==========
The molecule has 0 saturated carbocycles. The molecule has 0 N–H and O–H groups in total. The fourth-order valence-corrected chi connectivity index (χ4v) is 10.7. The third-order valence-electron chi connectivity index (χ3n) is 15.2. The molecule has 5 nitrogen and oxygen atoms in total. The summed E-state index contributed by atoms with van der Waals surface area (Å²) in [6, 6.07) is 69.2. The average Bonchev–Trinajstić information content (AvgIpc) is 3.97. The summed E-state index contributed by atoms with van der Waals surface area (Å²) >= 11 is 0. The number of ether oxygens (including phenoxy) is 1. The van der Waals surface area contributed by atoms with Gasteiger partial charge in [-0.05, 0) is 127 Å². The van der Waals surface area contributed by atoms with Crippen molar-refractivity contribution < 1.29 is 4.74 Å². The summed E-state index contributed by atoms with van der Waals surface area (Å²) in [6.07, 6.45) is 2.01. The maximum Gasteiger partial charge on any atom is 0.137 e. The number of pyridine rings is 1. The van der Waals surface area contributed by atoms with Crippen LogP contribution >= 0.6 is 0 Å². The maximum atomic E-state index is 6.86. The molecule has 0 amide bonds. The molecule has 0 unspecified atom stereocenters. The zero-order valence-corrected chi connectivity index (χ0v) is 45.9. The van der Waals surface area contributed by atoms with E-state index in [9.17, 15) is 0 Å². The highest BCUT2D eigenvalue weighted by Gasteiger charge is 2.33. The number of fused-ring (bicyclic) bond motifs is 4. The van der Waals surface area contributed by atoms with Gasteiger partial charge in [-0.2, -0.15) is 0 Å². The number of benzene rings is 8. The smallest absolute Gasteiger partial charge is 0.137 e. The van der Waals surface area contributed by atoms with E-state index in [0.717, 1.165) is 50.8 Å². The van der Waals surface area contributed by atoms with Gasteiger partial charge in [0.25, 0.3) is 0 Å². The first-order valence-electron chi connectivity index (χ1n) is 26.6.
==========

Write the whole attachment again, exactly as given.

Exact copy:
The molecule has 0 saturated carbocycles. The molecule has 0 N–H and O–H groups in total. The fourth-order valence-corrected chi connectivity index (χ4v) is 10.7. The third-order valence-electron chi connectivity index (χ3n) is 15.2. The molecule has 5 nitrogen and oxygen atoms in total. The summed E-state index contributed by atoms with van der Waals surface area (Å²) in [6, 6.07) is 69.2. The average Bonchev–Trinajstić information content (AvgIpc) is 3.97. The summed E-state index contributed by atoms with van der Waals surface area (Å²) >= 11 is 0. The number of ether oxygens (including phenoxy) is 1. The van der Waals surface area contributed by atoms with Gasteiger partial charge in [-0.05, 0) is 127 Å². The van der Waals surface area contributed by atoms with Crippen molar-refractivity contribution < 1.29 is 4.74 Å². The summed E-state index contributed by atoms with van der Waals surface area (Å²) in [6.07, 6.45) is 2.01. The maximum Gasteiger partial charge on any atom is 0.137 e. The number of pyridine rings is 1. The van der Waals surface area contributed by atoms with Crippen LogP contribution >= 0.6 is 0 Å². The maximum atomic E-state index is 6.86. The molecule has 0 amide bonds. The molecule has 0 unspecified atom stereocenters. The zero-order valence-corrected chi connectivity index (χ0v) is 45.9. The van der Waals surface area contributed by atoms with E-state index in [9.17, 15) is 0 Å². The highest BCUT2D eigenvalue weighted by Gasteiger charge is 2.33. The number of fused-ring (bicyclic) bond motifs is 4. The van der Waals surface area contributed by atoms with Gasteiger partial charge in [-0.2, -0.15) is 0 Å². The number of benzene rings is 8. The smallest absolute Gasteiger partial charge is 0.137 e. The van der Waals surface area contributed by atoms with E-state index in [0.717, 1.165) is 50.8 Å². The van der Waals surface area contributed by atoms with Gasteiger partial charge in [0.25, 0.3) is 0 Å². The first-order valence-electron chi connectivity index (χ1n) is 26.6.